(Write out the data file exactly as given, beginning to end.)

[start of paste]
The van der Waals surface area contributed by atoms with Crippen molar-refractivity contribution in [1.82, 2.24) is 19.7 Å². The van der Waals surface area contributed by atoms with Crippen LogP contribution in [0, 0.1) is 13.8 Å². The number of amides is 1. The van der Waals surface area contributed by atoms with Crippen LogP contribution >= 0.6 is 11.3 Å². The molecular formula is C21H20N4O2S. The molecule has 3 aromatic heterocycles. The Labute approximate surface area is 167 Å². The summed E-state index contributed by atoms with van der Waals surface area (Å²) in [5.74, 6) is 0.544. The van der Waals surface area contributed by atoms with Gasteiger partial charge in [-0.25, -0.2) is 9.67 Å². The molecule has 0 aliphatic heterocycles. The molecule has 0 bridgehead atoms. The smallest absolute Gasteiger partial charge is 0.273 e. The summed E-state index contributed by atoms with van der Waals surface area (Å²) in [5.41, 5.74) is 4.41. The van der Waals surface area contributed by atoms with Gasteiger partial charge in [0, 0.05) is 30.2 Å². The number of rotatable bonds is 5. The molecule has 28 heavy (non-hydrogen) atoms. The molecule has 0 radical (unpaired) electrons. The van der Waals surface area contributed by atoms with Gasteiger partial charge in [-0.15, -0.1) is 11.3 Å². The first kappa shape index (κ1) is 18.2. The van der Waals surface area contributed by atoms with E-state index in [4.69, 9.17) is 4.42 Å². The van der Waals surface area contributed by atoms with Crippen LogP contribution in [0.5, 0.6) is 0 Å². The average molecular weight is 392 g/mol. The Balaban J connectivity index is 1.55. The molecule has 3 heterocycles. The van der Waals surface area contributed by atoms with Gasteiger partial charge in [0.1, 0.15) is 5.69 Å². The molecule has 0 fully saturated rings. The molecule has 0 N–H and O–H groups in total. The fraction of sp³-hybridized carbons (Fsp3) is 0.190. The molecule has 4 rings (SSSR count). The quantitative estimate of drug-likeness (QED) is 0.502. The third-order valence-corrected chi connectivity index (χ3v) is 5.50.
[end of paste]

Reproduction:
The van der Waals surface area contributed by atoms with Crippen molar-refractivity contribution in [1.82, 2.24) is 19.7 Å². The van der Waals surface area contributed by atoms with Crippen LogP contribution in [0, 0.1) is 13.8 Å². The number of amides is 1. The van der Waals surface area contributed by atoms with Crippen LogP contribution >= 0.6 is 11.3 Å². The molecular formula is C21H20N4O2S. The molecule has 3 aromatic heterocycles. The Labute approximate surface area is 167 Å². The summed E-state index contributed by atoms with van der Waals surface area (Å²) in [5.74, 6) is 0.544. The van der Waals surface area contributed by atoms with Gasteiger partial charge in [-0.25, -0.2) is 9.67 Å². The molecule has 0 aliphatic heterocycles. The molecule has 0 bridgehead atoms. The smallest absolute Gasteiger partial charge is 0.273 e. The summed E-state index contributed by atoms with van der Waals surface area (Å²) in [5.41, 5.74) is 4.41. The van der Waals surface area contributed by atoms with Gasteiger partial charge in [0, 0.05) is 30.2 Å². The number of rotatable bonds is 5. The molecule has 28 heavy (non-hydrogen) atoms. The molecule has 0 radical (unpaired) electrons. The van der Waals surface area contributed by atoms with Gasteiger partial charge in [-0.15, -0.1) is 11.3 Å². The first kappa shape index (κ1) is 18.2. The van der Waals surface area contributed by atoms with E-state index in [4.69, 9.17) is 4.42 Å². The van der Waals surface area contributed by atoms with Crippen LogP contribution in [0.5, 0.6) is 0 Å². The average molecular weight is 392 g/mol. The Balaban J connectivity index is 1.55. The molecule has 3 heterocycles. The van der Waals surface area contributed by atoms with Gasteiger partial charge in [0.1, 0.15) is 5.69 Å². The molecule has 0 fully saturated rings. The molecule has 0 N–H and O–H groups in total. The fraction of sp³-hybridized carbons (Fsp3) is 0.190. The molecule has 4 rings (SSSR count). The quantitative estimate of drug-likeness (QED) is 0.502. The third-order valence-corrected chi connectivity index (χ3v) is 5.50.